Member states still do not think and act strategically when it comes to strengthening Europe's foreign and security policy.
Propelled by high unemployment, thousands of educated graduates are leaving Southern Europe for Germany. But it won't be enough to solve the country's long-term labor shortage.
Germans and Europeans at large are in a very similar economic situation to the Chinese in many ways.
National savings represent a lot more than the thriftiness of local households, and as such it has a lot less to do with household or cultural preferences and more so with the policies or institutions that restrain the household share of GDP.
The EU’s tarnished image as a community of nations is alarming. It is therefore essential to create the conditions for a better future in a postcrisis world.
Angela Merkel, who remains immensely popular, has distanced herself from the scandals shaking her party. But she still needs to change her image before September's elections.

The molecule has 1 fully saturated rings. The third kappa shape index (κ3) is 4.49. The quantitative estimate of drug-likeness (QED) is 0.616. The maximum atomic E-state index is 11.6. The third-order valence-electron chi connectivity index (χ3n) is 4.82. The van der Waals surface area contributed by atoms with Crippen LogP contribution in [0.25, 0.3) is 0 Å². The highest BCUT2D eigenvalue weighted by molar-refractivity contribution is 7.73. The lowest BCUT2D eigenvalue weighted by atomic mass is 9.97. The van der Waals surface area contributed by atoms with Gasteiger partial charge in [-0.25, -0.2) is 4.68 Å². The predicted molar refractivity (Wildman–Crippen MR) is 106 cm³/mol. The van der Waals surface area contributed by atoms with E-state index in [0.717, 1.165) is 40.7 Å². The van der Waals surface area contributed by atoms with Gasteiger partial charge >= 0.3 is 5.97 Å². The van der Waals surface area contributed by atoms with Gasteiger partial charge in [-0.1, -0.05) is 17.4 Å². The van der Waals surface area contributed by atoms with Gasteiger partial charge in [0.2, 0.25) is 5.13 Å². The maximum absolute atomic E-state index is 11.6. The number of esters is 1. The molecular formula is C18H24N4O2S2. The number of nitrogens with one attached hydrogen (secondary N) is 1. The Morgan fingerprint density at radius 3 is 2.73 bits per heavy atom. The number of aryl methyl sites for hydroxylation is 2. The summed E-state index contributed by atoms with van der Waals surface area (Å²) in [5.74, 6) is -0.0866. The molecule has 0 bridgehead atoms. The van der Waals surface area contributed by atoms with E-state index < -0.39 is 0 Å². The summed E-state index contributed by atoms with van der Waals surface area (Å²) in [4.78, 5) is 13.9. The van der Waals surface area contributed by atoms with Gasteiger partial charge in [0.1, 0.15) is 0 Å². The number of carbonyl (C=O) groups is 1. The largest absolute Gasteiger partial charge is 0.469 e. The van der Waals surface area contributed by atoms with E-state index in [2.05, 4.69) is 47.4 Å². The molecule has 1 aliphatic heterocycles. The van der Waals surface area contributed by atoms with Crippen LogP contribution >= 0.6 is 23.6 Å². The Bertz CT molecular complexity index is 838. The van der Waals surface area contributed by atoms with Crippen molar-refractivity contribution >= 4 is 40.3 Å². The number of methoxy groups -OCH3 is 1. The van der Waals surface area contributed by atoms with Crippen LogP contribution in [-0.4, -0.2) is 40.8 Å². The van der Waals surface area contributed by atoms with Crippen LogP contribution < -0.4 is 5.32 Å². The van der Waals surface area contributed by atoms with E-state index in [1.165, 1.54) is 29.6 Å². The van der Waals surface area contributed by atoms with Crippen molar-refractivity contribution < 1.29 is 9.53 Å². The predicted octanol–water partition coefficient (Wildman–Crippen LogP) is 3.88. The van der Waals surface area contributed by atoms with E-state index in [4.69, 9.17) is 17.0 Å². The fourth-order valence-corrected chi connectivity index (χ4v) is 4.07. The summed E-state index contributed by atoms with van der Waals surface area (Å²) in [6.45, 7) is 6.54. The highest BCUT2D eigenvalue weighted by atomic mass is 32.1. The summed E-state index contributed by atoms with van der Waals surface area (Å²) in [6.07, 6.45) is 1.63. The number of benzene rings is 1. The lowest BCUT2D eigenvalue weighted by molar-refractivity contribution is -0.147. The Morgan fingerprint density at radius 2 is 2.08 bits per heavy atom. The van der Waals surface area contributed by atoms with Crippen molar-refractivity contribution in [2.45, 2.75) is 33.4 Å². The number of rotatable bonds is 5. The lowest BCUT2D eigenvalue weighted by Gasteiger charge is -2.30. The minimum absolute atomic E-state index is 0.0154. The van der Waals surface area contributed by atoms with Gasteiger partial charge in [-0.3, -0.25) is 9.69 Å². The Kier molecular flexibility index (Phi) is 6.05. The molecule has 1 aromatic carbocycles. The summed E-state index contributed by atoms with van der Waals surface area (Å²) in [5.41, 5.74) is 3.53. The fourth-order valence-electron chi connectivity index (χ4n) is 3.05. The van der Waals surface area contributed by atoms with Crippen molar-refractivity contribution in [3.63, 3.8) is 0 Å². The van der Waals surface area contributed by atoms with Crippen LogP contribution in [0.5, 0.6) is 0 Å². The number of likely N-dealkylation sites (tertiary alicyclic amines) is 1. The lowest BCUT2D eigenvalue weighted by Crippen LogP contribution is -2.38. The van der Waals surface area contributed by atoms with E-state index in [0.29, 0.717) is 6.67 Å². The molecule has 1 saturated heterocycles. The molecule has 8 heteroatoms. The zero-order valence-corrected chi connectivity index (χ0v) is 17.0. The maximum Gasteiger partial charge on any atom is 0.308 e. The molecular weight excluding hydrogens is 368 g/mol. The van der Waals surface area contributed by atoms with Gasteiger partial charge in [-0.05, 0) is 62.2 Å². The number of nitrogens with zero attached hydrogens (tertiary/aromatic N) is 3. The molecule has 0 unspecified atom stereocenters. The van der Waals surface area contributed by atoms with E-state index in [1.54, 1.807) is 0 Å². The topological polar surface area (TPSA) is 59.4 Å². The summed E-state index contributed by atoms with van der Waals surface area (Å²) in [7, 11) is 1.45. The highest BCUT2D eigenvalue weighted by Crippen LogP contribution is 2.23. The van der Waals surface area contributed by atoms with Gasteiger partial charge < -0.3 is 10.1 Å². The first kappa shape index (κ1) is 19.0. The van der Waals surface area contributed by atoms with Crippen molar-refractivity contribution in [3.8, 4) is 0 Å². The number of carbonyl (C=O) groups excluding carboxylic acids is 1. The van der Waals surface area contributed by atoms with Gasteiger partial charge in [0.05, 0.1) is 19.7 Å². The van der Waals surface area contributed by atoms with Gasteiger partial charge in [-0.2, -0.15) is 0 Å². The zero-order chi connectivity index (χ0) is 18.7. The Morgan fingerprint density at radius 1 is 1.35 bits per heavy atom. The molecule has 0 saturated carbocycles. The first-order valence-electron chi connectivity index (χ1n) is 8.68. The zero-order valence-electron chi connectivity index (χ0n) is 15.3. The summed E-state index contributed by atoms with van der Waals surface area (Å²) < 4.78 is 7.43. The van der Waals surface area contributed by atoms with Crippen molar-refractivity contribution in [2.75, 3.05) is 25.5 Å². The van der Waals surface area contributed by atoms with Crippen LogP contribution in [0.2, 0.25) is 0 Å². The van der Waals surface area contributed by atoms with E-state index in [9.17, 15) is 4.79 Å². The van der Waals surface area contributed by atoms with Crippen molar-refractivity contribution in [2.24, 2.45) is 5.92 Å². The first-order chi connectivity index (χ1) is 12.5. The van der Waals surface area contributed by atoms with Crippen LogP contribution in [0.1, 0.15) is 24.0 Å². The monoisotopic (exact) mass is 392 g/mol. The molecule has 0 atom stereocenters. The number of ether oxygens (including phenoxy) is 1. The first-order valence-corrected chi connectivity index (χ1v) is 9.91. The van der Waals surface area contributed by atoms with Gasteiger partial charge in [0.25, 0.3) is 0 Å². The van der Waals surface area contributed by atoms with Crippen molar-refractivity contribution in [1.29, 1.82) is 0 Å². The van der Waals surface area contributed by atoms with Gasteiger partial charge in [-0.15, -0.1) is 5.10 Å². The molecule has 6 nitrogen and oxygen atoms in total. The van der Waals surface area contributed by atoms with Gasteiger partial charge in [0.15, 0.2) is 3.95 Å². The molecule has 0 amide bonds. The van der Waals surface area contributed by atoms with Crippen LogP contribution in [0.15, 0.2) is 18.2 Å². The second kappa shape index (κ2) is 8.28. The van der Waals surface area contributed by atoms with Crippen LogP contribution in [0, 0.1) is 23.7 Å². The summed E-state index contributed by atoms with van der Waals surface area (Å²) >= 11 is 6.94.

Unlike their EU counterparts, children of Turkish immigrants have to choose their nationality by the age of 23 or they will lose their German passports.
Economies continue to buckle under the uncertainty that has engulfed the European Union since the sovereign debt crisis broke out in 2009.
The latest developments connected to the financial crisis in the EU have only further underlined the need for a leader within the European community. Many believe that Germany is the one who should take up this mantle. To do so, however, Germans have to come to terms with their difficult history.
Expectations for the U.S.-EU free trade agreement are dangerously high. Reaching a deal is likely to take longer and produce smaller gains than optimistic figures suggest.